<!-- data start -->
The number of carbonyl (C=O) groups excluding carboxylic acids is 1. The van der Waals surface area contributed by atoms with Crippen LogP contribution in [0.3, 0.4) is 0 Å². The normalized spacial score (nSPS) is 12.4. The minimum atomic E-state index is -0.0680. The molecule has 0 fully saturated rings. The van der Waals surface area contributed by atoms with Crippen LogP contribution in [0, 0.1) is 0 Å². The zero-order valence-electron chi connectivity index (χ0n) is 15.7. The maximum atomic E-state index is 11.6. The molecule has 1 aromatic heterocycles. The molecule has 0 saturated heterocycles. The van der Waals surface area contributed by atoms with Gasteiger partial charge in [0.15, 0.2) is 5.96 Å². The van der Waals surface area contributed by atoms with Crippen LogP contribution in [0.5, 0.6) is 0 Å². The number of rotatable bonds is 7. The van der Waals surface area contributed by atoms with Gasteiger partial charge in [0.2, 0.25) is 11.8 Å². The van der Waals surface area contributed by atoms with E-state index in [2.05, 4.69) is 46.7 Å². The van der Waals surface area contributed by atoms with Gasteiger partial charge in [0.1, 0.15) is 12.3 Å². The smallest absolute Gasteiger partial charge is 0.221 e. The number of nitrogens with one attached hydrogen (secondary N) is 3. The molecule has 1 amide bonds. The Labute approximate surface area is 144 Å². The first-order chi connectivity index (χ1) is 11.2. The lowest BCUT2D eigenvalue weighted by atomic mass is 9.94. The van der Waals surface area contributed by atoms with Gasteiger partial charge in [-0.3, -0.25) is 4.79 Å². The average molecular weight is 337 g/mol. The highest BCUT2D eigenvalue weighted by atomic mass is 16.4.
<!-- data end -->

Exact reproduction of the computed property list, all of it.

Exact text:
The number of carbonyl (C=O) groups excluding carboxylic acids is 1. The van der Waals surface area contributed by atoms with Crippen LogP contribution in [0.3, 0.4) is 0 Å². The normalized spacial score (nSPS) is 12.4. The minimum atomic E-state index is -0.0680. The molecule has 0 fully saturated rings. The van der Waals surface area contributed by atoms with Crippen LogP contribution in [0, 0.1) is 0 Å². The zero-order valence-electron chi connectivity index (χ0n) is 15.7. The maximum atomic E-state index is 11.6. The molecule has 1 aromatic heterocycles. The molecule has 0 saturated heterocycles. The van der Waals surface area contributed by atoms with Gasteiger partial charge in [0.15, 0.2) is 5.96 Å². The van der Waals surface area contributed by atoms with Crippen LogP contribution in [0.5, 0.6) is 0 Å². The number of rotatable bonds is 7. The van der Waals surface area contributed by atoms with Gasteiger partial charge in [0.2, 0.25) is 11.8 Å². The van der Waals surface area contributed by atoms with E-state index in [2.05, 4.69) is 46.7 Å². The van der Waals surface area contributed by atoms with Gasteiger partial charge in [0.1, 0.15) is 12.3 Å². The smallest absolute Gasteiger partial charge is 0.221 e. The number of nitrogens with one attached hydrogen (secondary N) is 3. The molecule has 1 amide bonds. The Labute approximate surface area is 144 Å². The first-order chi connectivity index (χ1) is 11.2. The lowest BCUT2D eigenvalue weighted by atomic mass is 9.94. The van der Waals surface area contributed by atoms with Gasteiger partial charge in [-0.3, -0.25) is 4.79 Å². The average molecular weight is 337 g/mol. The highest BCUT2D eigenvalue weighted by atomic mass is 16.4.